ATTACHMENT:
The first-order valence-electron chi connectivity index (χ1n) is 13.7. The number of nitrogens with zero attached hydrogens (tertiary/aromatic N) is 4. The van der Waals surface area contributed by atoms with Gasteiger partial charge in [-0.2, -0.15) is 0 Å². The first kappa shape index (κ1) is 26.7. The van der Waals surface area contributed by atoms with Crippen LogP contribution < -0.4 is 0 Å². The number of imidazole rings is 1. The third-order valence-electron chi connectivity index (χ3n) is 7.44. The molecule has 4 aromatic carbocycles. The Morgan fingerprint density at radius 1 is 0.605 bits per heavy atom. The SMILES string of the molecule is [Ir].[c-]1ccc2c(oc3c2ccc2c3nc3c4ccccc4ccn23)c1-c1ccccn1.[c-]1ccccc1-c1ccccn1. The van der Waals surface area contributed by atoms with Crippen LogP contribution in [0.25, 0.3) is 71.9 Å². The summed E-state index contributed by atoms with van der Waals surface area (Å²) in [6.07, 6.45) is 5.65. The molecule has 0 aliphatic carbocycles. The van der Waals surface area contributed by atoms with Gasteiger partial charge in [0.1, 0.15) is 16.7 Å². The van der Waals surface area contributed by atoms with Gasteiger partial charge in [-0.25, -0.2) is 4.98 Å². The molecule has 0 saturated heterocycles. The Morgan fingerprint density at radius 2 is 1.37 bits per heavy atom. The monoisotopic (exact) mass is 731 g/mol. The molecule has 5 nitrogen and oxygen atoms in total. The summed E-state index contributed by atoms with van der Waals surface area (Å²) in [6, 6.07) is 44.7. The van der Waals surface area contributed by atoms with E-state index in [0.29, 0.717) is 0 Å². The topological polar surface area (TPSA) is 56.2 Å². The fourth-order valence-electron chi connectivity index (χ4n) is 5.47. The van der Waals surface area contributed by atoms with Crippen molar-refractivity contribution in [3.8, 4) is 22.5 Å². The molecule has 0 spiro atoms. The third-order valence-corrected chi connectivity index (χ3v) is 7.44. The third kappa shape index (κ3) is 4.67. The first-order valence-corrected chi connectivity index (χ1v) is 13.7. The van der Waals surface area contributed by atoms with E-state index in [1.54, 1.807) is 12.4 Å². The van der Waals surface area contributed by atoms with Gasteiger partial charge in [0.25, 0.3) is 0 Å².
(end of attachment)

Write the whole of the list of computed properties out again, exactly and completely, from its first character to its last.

The first-order valence-electron chi connectivity index (χ1n) is 13.7. The number of nitrogens with zero attached hydrogens (tertiary/aromatic N) is 4. The van der Waals surface area contributed by atoms with Gasteiger partial charge in [-0.2, -0.15) is 0 Å². The first kappa shape index (κ1) is 26.7. The van der Waals surface area contributed by atoms with Crippen LogP contribution < -0.4 is 0 Å². The number of imidazole rings is 1. The third-order valence-electron chi connectivity index (χ3n) is 7.44. The molecule has 4 aromatic carbocycles. The Morgan fingerprint density at radius 1 is 0.605 bits per heavy atom. The SMILES string of the molecule is [Ir].[c-]1ccc2c(oc3c2ccc2c3nc3c4ccccc4ccn23)c1-c1ccccn1.[c-]1ccccc1-c1ccccn1. The van der Waals surface area contributed by atoms with Crippen LogP contribution in [0.25, 0.3) is 71.9 Å². The summed E-state index contributed by atoms with van der Waals surface area (Å²) in [6.07, 6.45) is 5.65. The molecule has 0 aliphatic carbocycles. The van der Waals surface area contributed by atoms with Gasteiger partial charge in [0.1, 0.15) is 16.7 Å². The van der Waals surface area contributed by atoms with Gasteiger partial charge in [-0.25, -0.2) is 4.98 Å². The molecule has 0 saturated heterocycles. The Morgan fingerprint density at radius 2 is 1.37 bits per heavy atom. The monoisotopic (exact) mass is 731 g/mol. The molecule has 5 nitrogen and oxygen atoms in total. The summed E-state index contributed by atoms with van der Waals surface area (Å²) in [6, 6.07) is 44.7. The van der Waals surface area contributed by atoms with E-state index in [0.29, 0.717) is 0 Å². The topological polar surface area (TPSA) is 56.2 Å². The fourth-order valence-electron chi connectivity index (χ4n) is 5.47. The van der Waals surface area contributed by atoms with Crippen molar-refractivity contribution in [3.8, 4) is 22.5 Å². The molecule has 0 spiro atoms. The third-order valence-corrected chi connectivity index (χ3v) is 7.44. The third kappa shape index (κ3) is 4.67. The first-order valence-corrected chi connectivity index (χ1v) is 13.7. The van der Waals surface area contributed by atoms with E-state index in [1.54, 1.807) is 12.4 Å². The van der Waals surface area contributed by atoms with Gasteiger partial charge in [0.25, 0.3) is 0 Å².